Ancient Monuments

History on the Ground

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Bank Top bowl barrow

A Scheduled Monument in Bradbourne, Derbyshire

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Latitude: 53.0629 / 53°3'46"N

Longitude: -1.6787 / 1°40'43"W

OS Eastings: 421627.558865

OS Northings: 351783.840094

OS Grid: SK216517

Mapcode National: GBR 59J.VTN

Mapcode Global: WHCF0.58WS

Entry Name: Bank Top bowl barrow

Scheduled Date: 21 December 1992

Source: Historic England

Source ID: 1008938

English Heritage Legacy ID: 13341

County: Derbyshire

Civil Parish: Bradbourne

Traditional County: Derbyshire

Lieutenancy Area (Ceremonial County): Derbyshire

Church of England Parish: Kniveton St Michael and All Angels

Church of England Diocese: Derby


Bank Top bowl barrow is situated c.50m north of Bank Top oval barrow in the
southern fringes of the limestone plateau of Derbyshire. The monument
includes a roughly circular mound with a diameter of c.12m and standing c.1m
There has been no recorded excavation of the barrow but its overall appearance
indicates that it is a Bronze Age burial mound of the type known as a bowl
barrow. Its location next to an earlier burial mound has close parallels at
other sites in the Peak District. The field wall crossing the western edge of
the monument is excluded from the scheduling but the ground underneath is

The site of the monument is shown on the attached map extract.
It includes a 2 metre boundary around the archaeological features,
considered to be essential for the monument's support and preservation.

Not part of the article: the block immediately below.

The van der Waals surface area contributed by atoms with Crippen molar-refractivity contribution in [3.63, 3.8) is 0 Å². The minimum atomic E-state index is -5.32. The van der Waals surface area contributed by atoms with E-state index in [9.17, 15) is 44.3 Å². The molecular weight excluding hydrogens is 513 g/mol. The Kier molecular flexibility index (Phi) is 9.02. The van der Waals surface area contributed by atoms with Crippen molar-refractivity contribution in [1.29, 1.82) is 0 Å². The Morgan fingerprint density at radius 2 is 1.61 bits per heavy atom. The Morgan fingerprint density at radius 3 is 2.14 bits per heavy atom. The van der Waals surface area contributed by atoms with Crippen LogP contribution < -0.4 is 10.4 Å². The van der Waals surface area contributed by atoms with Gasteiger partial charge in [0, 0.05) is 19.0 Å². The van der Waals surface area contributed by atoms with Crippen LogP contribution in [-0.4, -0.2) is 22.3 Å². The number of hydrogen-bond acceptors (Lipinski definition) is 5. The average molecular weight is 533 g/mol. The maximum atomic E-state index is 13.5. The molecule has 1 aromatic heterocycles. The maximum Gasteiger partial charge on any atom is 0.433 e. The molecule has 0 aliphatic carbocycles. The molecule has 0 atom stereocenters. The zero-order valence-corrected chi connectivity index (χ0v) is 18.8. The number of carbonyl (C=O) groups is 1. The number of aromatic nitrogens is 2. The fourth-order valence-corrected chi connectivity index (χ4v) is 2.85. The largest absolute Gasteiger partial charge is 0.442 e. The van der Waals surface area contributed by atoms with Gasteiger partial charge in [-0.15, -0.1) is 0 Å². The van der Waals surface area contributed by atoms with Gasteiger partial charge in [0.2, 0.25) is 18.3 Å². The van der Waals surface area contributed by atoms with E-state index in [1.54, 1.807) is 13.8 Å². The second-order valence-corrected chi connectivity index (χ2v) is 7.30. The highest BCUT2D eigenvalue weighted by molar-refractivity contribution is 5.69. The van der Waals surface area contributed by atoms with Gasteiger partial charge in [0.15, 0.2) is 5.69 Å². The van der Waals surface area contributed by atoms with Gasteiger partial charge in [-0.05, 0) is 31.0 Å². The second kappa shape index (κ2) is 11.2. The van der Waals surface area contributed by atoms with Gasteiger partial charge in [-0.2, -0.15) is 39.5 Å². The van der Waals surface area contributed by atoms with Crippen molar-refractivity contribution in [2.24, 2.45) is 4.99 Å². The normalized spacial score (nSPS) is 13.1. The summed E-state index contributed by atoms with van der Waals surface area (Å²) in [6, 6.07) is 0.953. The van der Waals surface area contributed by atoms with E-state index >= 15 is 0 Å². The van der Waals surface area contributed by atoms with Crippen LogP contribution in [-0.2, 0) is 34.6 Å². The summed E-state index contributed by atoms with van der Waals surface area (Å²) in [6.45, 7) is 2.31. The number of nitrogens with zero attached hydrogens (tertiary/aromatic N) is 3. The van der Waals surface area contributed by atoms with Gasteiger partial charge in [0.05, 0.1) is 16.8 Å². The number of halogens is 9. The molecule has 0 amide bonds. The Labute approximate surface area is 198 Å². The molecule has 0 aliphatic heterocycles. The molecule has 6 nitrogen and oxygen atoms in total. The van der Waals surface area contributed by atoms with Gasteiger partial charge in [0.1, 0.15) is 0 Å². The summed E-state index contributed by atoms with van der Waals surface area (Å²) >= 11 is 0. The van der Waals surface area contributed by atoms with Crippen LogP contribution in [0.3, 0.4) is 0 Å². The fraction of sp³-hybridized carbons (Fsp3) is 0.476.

Source: Historic England

Reasons for Scheduling

Bowl barrows, the most numerous form of round barrow, are funerary monuments
dating from the Late Neolithic period to the Late Bronze Age, with most
examples belonging to the period 2400-1500 BC. They were constructed as
earthen or rubble mounds, sometimes ditched, which covered single or multiple
burials. They occur either in isolation or grouped as cemeteries and often
acted as a focus for burials in later periods. Often superficially similar,
although differing widely in size, they exhibit regional variations in form
and a diversity of burial practices. There are over 10,000 surviving bowl
barrows recorded nationally (many more have already been destroyed), occurring
across most of lowland Britain. Often occupying prominent locations, they are
a major historic element in the modern landscape and their considerable
variation of form and longevity as a monument type provide important
information on the diversity of beliefs and social organisations amongst early
prehistoric communities. They are particularly representative of their period
and a substantial proportion of surviving examples are considered worthy of

Bank Top bowl barrow is a well preserved example containing largely intact
archaeological remains.

Source: Historic England


PRN 2026, Wildgoose, Martin, Bank Top Farm Barrow, (1986)

Source: Historic England

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